Did you know that farmers are in the same boat as many other people? Yeah, sure, you may have heard that wheat was up to $12 a bushel last year, but now we are somewhere between $4 and $6 - depending on what type of wheat we are selling. And we weren't making tons of money last year (if we sold our wheat) because all of the input costs (like fuel to drive tractors and trucks, fertilizers, and payroll expenses) are just skyrocketing along with all the other prices of everything. At best, we might break even and hope to stay in business.

Did you know that something like 70% (I couldn't find the article again) of the government farm bill went towards the food stamps program!?!? I know farming and food are connected, but seriously, how are food stamps helping agriculture and farmers? Money should go where it really helps - like to control the deficit.

Okay, I'm done ranting and raving for a moment. So, support farmers by learning more about them (us) on this site: and then tell your friends and educate them.

After you check out the website, let me know what you think about it. I would love your feedback.

One more time:

Talk to you soon...

Tuesday, May 12, 2009

Pruning Photos, as promised

As promised, here are pictures of our pruning adventures. Only the "after" pictures though - sorry.

So, if you don't know much about pruning, allow me to tell you a little bit about it.

First, you want to prune trees annully, starting when they are pretty small, so they don't get out of control and the tree can focus on maybe 7-8 good, solid branches on which to really produce good fruit. (This advice works with lilac bushes, too.) Otherwise, the tree doesn't know where to focus and you may get hundreds of tiny little apples or fruit that are hard to do much with. Ever had that happen? (I have.)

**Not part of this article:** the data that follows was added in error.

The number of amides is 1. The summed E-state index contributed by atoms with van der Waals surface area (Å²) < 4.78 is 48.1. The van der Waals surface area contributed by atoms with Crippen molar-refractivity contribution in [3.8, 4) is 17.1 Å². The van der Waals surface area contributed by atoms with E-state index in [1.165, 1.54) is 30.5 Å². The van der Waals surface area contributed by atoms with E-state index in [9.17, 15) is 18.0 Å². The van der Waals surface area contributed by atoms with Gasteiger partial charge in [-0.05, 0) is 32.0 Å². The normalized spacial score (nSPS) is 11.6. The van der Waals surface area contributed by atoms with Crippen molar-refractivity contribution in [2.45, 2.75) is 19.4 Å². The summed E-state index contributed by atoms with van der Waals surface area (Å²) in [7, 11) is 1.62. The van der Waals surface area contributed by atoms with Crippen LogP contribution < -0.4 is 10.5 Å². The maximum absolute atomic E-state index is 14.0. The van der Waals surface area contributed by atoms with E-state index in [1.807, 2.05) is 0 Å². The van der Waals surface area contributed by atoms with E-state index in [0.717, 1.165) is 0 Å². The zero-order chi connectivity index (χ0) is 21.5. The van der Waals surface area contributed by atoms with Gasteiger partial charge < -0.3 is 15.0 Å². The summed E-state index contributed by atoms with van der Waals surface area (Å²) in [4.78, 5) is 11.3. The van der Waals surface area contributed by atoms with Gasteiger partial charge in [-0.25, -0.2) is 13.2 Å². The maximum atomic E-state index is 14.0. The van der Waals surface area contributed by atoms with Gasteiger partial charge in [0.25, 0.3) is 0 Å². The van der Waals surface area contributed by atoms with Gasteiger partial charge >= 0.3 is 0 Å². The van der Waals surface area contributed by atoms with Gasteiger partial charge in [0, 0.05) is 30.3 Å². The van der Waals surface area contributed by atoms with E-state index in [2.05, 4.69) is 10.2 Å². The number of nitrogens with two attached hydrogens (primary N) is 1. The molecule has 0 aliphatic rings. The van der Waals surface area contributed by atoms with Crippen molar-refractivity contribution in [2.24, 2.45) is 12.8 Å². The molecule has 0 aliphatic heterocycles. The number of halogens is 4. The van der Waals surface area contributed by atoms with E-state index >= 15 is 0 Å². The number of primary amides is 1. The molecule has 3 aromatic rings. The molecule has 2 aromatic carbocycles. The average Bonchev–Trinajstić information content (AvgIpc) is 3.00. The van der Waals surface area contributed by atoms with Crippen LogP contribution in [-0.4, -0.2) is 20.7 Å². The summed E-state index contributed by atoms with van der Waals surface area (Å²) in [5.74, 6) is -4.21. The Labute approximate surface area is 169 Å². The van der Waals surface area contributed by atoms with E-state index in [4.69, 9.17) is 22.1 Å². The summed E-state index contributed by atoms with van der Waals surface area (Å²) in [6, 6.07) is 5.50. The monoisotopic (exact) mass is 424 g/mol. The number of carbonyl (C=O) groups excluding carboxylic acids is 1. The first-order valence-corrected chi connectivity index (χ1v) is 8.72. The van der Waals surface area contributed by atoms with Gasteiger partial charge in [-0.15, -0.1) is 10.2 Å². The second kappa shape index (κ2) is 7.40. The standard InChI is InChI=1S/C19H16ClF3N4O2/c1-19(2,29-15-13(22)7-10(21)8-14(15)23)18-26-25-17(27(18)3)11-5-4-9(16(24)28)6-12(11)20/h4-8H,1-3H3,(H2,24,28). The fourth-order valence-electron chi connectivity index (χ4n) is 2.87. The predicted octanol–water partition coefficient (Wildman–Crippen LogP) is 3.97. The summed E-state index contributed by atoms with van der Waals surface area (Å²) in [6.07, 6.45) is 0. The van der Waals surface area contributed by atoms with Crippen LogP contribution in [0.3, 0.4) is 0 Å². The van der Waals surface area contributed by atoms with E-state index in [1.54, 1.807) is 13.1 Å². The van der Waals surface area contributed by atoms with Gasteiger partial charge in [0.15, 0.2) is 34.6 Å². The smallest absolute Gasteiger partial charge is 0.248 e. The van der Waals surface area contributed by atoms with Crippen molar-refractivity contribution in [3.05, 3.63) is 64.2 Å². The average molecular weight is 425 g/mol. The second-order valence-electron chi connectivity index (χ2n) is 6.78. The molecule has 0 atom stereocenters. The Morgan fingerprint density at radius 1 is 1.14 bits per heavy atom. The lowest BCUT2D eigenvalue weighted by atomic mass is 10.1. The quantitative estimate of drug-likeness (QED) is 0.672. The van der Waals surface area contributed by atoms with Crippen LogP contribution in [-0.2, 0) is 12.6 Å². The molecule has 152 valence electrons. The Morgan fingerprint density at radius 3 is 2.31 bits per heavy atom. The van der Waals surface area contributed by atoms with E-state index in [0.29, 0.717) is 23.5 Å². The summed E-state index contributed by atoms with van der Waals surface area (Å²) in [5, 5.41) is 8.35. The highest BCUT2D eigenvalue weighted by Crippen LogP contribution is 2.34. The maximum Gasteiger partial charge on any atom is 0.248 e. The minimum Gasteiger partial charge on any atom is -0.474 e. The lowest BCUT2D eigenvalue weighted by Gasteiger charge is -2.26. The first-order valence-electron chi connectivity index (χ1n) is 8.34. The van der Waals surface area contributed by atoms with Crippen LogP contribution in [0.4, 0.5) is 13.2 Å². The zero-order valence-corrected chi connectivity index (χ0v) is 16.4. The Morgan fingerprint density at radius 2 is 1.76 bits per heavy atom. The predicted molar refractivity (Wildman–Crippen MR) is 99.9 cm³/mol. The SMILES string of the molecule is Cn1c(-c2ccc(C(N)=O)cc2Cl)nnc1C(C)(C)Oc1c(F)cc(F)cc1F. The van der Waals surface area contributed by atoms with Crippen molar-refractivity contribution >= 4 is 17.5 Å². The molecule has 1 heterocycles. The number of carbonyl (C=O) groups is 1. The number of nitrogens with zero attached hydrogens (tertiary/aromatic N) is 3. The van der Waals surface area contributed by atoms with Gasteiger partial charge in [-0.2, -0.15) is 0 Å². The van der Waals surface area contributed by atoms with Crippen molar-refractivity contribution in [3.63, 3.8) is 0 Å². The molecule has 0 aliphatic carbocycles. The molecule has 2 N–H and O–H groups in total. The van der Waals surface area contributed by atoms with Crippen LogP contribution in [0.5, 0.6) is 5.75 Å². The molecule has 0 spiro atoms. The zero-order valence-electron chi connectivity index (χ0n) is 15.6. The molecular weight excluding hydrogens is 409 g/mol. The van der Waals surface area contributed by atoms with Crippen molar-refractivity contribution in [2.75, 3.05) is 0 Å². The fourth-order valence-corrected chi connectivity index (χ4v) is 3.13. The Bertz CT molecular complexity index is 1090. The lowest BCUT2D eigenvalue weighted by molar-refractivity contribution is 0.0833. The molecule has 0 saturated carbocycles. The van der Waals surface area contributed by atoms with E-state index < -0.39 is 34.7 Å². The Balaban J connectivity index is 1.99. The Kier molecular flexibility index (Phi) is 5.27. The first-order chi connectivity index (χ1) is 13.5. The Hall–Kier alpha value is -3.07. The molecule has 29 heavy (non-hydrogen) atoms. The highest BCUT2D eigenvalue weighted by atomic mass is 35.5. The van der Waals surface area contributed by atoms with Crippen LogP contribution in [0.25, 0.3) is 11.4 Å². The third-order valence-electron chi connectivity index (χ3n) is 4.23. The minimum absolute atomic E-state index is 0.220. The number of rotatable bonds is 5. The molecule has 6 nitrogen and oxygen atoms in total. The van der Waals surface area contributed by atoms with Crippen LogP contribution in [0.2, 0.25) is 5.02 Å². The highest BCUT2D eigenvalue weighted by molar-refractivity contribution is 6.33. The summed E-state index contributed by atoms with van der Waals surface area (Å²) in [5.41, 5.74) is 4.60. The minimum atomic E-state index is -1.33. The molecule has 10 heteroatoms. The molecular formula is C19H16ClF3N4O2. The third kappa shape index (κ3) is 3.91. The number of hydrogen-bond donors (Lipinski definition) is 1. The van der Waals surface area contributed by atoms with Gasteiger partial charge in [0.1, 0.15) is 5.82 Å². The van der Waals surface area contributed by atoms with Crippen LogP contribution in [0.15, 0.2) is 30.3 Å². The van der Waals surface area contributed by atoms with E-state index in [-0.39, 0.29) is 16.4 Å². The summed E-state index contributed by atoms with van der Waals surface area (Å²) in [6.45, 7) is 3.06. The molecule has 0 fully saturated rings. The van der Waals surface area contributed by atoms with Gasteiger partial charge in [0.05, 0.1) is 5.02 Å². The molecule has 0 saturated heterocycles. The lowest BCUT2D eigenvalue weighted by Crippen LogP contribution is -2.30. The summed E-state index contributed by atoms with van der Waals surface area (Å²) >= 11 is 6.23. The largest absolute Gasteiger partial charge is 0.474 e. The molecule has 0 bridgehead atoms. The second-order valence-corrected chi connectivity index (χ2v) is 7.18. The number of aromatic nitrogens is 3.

Next, you want the branches to have room to move and grow with a couple of inches between each one.

This example looks cluttered in the picture, but in real life, it looks pretty good. Boy, you should have seen it before its makeover. This is a COMPLETELY different tree. It has what is called a "central leader" type of pruning where you allow a solid central branch to grow and produce.

This tree also had a serious makeover. You want to make your branches relatively low, so you can stand on the ground and pick your fruit. You don't really want to make ladder fruit trees. That is no fun at all. So, if the branches branch out (like below) you will have more success. Plus the sun can more easily reach and nurture the entire tree.

This is the "vase" method where you basically cut out the center of the tree so the sun can easily access all of the tree and its fruit.

Here is a close-up of an example branch. You look for opportunities to branch out from the tree and cut out the ones that go straight up or down. See where it kind of looks like a hook of some sort? That is what you want.
Confession: Our trees were a little out of control because I haven't lived here very long and I am just learning. I knew trees need pruning, but didn't know how to go about it. It is possible to get them back in control, but it may take us some time.

Thank goodness for good friends and willing teachers!

Saturday, May 2, 2009

Pruning Party

I wish I had photos of before and after. I can do the after ones, just forgot the before. What was I thinking?!?!

Well, on Tuesday morning - a very rainy Tuesday, I might add - our good neighbor-friend came over and taught my husband and I a few pointers on pruning our trees. Now we will have wonderful apples (barring it doesn't freeze off all the blossoms).

Our trees were going a little wild. They had been pruned before, but were still out of control!

We learned about the vase method and the central leader methods of pruning. Each has advantages and it depends on the tree, I think, which method you choose.

When it quits raining (again today) I'll take some pictures and show you how our trees' branches are supposed to look. It is amazing - they are totally different trees!

This will hopefully get us ready for a wonderful apple harvest and lot of canning this fall. Happy Food Storage...